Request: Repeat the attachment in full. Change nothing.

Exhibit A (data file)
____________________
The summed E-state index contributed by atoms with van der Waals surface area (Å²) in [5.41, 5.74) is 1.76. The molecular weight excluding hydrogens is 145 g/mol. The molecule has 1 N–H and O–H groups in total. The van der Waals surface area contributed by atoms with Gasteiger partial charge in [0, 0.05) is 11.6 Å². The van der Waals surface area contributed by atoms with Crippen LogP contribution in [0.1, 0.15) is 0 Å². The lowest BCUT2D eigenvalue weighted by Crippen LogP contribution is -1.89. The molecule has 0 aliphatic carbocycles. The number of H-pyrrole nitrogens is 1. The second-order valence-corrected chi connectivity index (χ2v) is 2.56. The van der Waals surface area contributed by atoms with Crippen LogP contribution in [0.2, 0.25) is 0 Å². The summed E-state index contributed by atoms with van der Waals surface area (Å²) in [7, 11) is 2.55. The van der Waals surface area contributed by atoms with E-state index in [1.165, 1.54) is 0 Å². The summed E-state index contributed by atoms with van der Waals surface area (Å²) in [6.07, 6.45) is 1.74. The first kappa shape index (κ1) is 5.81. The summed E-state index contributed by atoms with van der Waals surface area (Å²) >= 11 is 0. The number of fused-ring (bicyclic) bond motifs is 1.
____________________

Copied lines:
The summed E-state index contributed by atoms with van der Waals surface area (Å²) in [5.41, 5.74) is 1.76. The molecular weight excluding hydrogens is 145 g/mol. The molecule has 1 N–H and O–H groups in total. The van der Waals surface area contributed by atoms with Gasteiger partial charge in [0, 0.05) is 11.6 Å². The van der Waals surface area contributed by atoms with Crippen LogP contribution in [0.1, 0.15) is 0 Å². The lowest BCUT2D eigenvalue weighted by Crippen LogP contribution is -1.89. The molecule has 0 aliphatic carbocycles. The number of H-pyrrole nitrogens is 1. The second-order valence-corrected chi connectivity index (χ2v) is 2.56. The van der Waals surface area contributed by atoms with Crippen LogP contribution in [0.2, 0.25) is 0 Å². The summed E-state index contributed by atoms with van der Waals surface area (Å²) in [7, 11) is 2.55. The van der Waals surface area contributed by atoms with E-state index in [1.165, 1.54) is 0 Å². The summed E-state index contributed by atoms with van der Waals surface area (Å²) in [6.07, 6.45) is 1.74. The first kappa shape index (κ1) is 5.81. The summed E-state index contributed by atoms with van der Waals surface area (Å²) >= 11 is 0. The number of fused-ring (bicyclic) bond motifs is 1.